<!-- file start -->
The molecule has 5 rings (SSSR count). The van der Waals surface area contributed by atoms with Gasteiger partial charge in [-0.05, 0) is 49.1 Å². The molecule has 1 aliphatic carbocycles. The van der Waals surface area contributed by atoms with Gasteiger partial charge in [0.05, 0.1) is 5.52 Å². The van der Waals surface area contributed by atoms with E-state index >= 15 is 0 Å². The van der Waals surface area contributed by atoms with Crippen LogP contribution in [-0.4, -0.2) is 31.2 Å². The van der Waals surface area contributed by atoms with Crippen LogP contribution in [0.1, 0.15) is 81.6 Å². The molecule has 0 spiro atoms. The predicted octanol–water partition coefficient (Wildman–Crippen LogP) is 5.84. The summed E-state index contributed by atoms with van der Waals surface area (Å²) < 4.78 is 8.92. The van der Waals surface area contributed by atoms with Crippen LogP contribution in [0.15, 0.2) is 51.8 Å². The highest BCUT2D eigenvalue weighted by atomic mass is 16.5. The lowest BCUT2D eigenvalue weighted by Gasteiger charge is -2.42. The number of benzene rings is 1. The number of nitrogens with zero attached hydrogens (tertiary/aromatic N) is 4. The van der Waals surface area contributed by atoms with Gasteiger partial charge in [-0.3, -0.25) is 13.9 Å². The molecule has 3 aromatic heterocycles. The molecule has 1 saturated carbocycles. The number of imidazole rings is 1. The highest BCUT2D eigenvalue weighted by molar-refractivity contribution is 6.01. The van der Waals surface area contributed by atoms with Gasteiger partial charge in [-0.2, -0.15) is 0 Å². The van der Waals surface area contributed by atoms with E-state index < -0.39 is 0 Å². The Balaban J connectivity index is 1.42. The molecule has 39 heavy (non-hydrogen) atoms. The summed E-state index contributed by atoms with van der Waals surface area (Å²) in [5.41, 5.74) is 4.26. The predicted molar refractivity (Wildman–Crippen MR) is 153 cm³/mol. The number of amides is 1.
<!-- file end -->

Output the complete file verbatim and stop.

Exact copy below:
The molecule has 5 rings (SSSR count). The van der Waals surface area contributed by atoms with Gasteiger partial charge in [-0.05, 0) is 49.1 Å². The molecule has 1 aliphatic carbocycles. The van der Waals surface area contributed by atoms with Gasteiger partial charge in [0.05, 0.1) is 5.52 Å². The van der Waals surface area contributed by atoms with E-state index >= 15 is 0 Å². The van der Waals surface area contributed by atoms with Crippen LogP contribution in [-0.4, -0.2) is 31.2 Å². The van der Waals surface area contributed by atoms with Crippen LogP contribution in [0.1, 0.15) is 81.6 Å². The molecule has 0 spiro atoms. The predicted octanol–water partition coefficient (Wildman–Crippen LogP) is 5.84. The summed E-state index contributed by atoms with van der Waals surface area (Å²) < 4.78 is 8.92. The van der Waals surface area contributed by atoms with Crippen LogP contribution in [0.15, 0.2) is 51.8 Å². The highest BCUT2D eigenvalue weighted by atomic mass is 16.5. The lowest BCUT2D eigenvalue weighted by Gasteiger charge is -2.42. The number of benzene rings is 1. The number of nitrogens with zero attached hydrogens (tertiary/aromatic N) is 4. The van der Waals surface area contributed by atoms with Gasteiger partial charge in [-0.3, -0.25) is 13.9 Å². The molecule has 3 aromatic heterocycles. The molecule has 1 saturated carbocycles. The number of imidazole rings is 1. The highest BCUT2D eigenvalue weighted by molar-refractivity contribution is 6.01. The van der Waals surface area contributed by atoms with Gasteiger partial charge in [-0.2, -0.15) is 0 Å². The van der Waals surface area contributed by atoms with E-state index < -0.39 is 0 Å². The Balaban J connectivity index is 1.42. The molecule has 39 heavy (non-hydrogen) atoms. The summed E-state index contributed by atoms with van der Waals surface area (Å²) in [5.41, 5.74) is 4.26. The predicted molar refractivity (Wildman–Crippen MR) is 153 cm³/mol. The number of amides is 1.